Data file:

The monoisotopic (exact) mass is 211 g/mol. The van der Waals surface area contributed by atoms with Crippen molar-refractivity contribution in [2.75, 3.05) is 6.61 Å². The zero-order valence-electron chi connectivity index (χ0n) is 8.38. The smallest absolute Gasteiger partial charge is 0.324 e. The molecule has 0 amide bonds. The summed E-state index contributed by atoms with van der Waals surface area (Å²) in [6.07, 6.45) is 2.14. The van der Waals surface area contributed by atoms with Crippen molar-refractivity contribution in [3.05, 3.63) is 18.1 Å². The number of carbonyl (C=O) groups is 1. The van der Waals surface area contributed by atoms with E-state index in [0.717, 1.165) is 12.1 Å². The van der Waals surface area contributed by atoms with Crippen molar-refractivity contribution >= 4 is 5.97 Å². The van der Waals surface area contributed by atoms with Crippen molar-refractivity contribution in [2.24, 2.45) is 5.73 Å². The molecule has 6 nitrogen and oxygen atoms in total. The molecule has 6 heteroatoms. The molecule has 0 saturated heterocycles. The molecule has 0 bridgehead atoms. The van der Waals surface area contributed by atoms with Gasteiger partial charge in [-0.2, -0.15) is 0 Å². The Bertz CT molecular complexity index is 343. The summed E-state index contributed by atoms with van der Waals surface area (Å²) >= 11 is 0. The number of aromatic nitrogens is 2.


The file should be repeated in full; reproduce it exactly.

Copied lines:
The monoisotopic (exact) mass is 211 g/mol. The van der Waals surface area contributed by atoms with Crippen molar-refractivity contribution in [2.75, 3.05) is 6.61 Å². The zero-order valence-electron chi connectivity index (χ0n) is 8.38. The smallest absolute Gasteiger partial charge is 0.324 e. The molecule has 0 amide bonds. The summed E-state index contributed by atoms with van der Waals surface area (Å²) in [6.07, 6.45) is 2.14. The van der Waals surface area contributed by atoms with Crippen molar-refractivity contribution in [3.05, 3.63) is 18.1 Å². The number of carbonyl (C=O) groups is 1. The van der Waals surface area contributed by atoms with E-state index in [0.717, 1.165) is 12.1 Å². The van der Waals surface area contributed by atoms with Crippen molar-refractivity contribution >= 4 is 5.97 Å². The van der Waals surface area contributed by atoms with Crippen molar-refractivity contribution in [2.24, 2.45) is 5.73 Å². The molecule has 6 nitrogen and oxygen atoms in total. The molecule has 6 heteroatoms. The molecule has 0 saturated heterocycles. The molecule has 0 bridgehead atoms. The van der Waals surface area contributed by atoms with Gasteiger partial charge in [-0.2, -0.15) is 0 Å². The Bertz CT molecular complexity index is 343. The summed E-state index contributed by atoms with van der Waals surface area (Å²) >= 11 is 0. The number of aromatic nitrogens is 2.